CEOs who Engage for Impact:
- “High performers are more successful than their peers, yet they are less stressed.
- High performers love challenges and are more confident they will achieve their goals despite adversity.
- High performers are healthier than their peers.
- High performers are happy.
- High performers are admired.
- High performers get better grades and reach high positions of success.
- High performers work passionately regardless of traditional rewards.
- High performers are assertive (for the right reasons).
“Build skill in perceptive engagement, the capacity to take another person’s perspective and discern what would be helpful.
"The first way that gratitude makes us resilient is that it keeps us hopeful. Gratitude is a game of contrasts. Our circumstances look a certain way; then something happens to improve them. Gratitude happens when we take notice of the distance between the two. Suddenly, we have something to be thankful for. That process teaches us something critical about life. While our circumstances might be bad, they can also get better. And our stories prove it to us again and again. Gratitude keeps us positive, optimistic, and able to keep coming back for more when life throws obstacles in our way.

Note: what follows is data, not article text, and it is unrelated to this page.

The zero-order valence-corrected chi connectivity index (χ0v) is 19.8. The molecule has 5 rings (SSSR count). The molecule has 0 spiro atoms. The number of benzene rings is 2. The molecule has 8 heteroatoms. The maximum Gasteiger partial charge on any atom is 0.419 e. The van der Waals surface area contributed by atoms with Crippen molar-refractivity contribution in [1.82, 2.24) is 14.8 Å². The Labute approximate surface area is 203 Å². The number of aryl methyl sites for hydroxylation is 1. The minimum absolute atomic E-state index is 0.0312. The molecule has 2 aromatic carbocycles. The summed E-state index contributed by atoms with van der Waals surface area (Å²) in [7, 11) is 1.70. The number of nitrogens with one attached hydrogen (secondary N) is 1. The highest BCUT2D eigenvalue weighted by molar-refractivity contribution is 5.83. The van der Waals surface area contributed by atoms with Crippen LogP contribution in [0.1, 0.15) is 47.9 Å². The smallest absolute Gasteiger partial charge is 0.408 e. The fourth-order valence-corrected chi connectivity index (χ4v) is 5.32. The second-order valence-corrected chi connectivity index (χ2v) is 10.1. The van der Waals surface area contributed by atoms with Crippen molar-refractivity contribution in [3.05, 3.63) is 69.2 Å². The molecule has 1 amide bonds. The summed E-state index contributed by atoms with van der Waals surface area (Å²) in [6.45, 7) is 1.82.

- "They are on time for meetings, for planes, for phone calls.
- They make individual commitments (who is taking what actions by when) clear in meetings.
- They follow up on agreed-upon actions religiously.
- They make lists (to do, to read, mistakes, people to keep in touch with, useful resources, etc.) - and put those lists into action.
- They are aware of their mood, words, and actions in their interactions with their teams - are their actions and words having the desired effect?
- Personalize recognition. Individuals, not groups, do work.
- Make recognition motivating, not embarrassing, for star performers. Make those recognized part of an elite group - don't focus on the solo star.
- Keep recognition a surprise, not routine. When employees become conditioned to expect rewards, they feel disappointed when they aren't acknowledged.
- Make it clear why the person deserves recognition. Praise the specific performance, skill, judgment, expertise, or accomplishment.
"If you don't love it, you'll never be great at it. If you don't love it, you won't work to overcome all the challenges to keep doing it. If you love what you do, you won't quit when the world says you should. You will continue to show up every day, do the work, and discover that success is not created by other people's opinions. It's not created by what the media and fearful news says. It's not created by any of the circumstances outside you.
"When you are a leader, most things that go wrong are not directly your fault, but they are always your responsibility. The art of apology can make the difference between lost trust and ruined reputations.
- "Grow leaders and difference-makers, not just followers
- Build and orchestrate synergistic, high performance teams more powerful than the sum of their parts.
- Focus your organization on strategic priorities and simplify operations to accelerate progress.
- Champion the people who purchase and use your products and services.
- Cultivate a performance-based culture of innovation that unleashes the innate desire in the people who lead to solve, create and contribute to winning.
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